EHM Confirmed in California Mare
On April 8 officials at the California Department of Food and Agriculture (CDFA) confirmed a 10-year-old Warmblood mare in Sonoma County positive for equine herpesvirus-1 (EHV-1). The mare exhibited neurologic signs, which included ataxia (incoordination), dribbling urine, and nasal discharge but no fever, on April 6. She is reported as affected and alive, and 48 additional horses at her home premises are quarantined and being monitored twice daily for elevated temperatures. Enhanced biosecurity measures have also been enacted.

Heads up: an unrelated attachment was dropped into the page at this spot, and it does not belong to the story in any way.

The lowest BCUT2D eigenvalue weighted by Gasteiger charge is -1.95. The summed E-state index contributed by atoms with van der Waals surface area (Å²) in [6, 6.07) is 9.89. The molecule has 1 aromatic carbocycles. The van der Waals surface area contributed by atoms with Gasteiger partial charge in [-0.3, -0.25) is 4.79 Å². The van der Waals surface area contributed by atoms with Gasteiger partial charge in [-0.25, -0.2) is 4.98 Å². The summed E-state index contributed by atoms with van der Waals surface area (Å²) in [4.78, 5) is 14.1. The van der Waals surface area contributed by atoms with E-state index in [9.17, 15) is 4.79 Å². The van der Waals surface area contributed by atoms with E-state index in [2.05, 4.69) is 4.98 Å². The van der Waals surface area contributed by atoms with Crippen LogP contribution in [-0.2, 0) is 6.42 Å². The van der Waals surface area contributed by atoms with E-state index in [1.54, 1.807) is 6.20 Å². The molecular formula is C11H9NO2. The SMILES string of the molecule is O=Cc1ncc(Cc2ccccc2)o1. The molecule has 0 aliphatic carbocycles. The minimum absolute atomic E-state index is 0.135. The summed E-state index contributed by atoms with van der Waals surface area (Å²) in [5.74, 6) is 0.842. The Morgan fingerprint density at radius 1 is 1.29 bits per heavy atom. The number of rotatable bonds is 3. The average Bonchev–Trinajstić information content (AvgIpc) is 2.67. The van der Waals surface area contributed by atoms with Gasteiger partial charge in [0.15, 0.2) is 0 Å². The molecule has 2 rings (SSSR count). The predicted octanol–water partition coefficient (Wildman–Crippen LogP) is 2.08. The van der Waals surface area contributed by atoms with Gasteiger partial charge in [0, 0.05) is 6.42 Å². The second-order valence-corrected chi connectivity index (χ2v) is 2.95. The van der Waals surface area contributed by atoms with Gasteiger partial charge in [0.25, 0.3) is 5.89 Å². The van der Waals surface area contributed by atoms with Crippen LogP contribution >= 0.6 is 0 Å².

The CDFA stated that this case is not related to the EHV-1 quarantine enacted at an Alameda County premises on March 14.
Herpesvirus is highly contagious among horses and can cause a variety of ailments in equids, including rhinopneumonitis (a respiratory disease usually found in young horses), abortion in broodmares, and equine herpesvirus myeloencephalitis (EHM, the neurologic form)
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